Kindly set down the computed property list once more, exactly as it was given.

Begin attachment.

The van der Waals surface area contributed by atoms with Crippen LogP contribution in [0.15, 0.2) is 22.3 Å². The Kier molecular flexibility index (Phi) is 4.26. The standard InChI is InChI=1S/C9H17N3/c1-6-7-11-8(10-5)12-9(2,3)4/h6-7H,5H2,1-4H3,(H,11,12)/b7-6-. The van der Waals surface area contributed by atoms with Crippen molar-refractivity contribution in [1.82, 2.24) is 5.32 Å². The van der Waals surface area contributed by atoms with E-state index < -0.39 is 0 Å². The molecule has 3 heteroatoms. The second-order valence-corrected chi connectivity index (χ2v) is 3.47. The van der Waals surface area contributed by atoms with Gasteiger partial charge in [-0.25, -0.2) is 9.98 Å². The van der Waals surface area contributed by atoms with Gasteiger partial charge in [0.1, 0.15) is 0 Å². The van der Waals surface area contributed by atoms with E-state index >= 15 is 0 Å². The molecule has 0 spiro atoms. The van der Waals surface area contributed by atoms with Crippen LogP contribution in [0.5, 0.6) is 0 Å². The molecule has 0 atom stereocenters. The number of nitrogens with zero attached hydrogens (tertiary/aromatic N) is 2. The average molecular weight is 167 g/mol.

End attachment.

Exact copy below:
The van der Waals surface area contributed by atoms with Crippen LogP contribution in [0.15, 0.2) is 22.3 Å². The Kier molecular flexibility index (Phi) is 4.26. The standard InChI is InChI=1S/C9H17N3/c1-6-7-11-8(10-5)12-9(2,3)4/h6-7H,5H2,1-4H3,(H,11,12)/b7-6-. The van der Waals surface area contributed by atoms with Crippen molar-refractivity contribution in [1.82, 2.24) is 5.32 Å². The van der Waals surface area contributed by atoms with E-state index < -0.39 is 0 Å². The molecule has 3 heteroatoms. The second-order valence-corrected chi connectivity index (χ2v) is 3.47. The van der Waals surface area contributed by atoms with Gasteiger partial charge in [-0.25, -0.2) is 9.98 Å². The van der Waals surface area contributed by atoms with Gasteiger partial charge in [0.1, 0.15) is 0 Å². The van der Waals surface area contributed by atoms with E-state index >= 15 is 0 Å². The molecule has 0 spiro atoms. The van der Waals surface area contributed by atoms with Crippen LogP contribution in [0.5, 0.6) is 0 Å². The molecule has 0 atom stereocenters. The number of nitrogens with zero attached hydrogens (tertiary/aromatic N) is 2. The average molecular weight is 167 g/mol.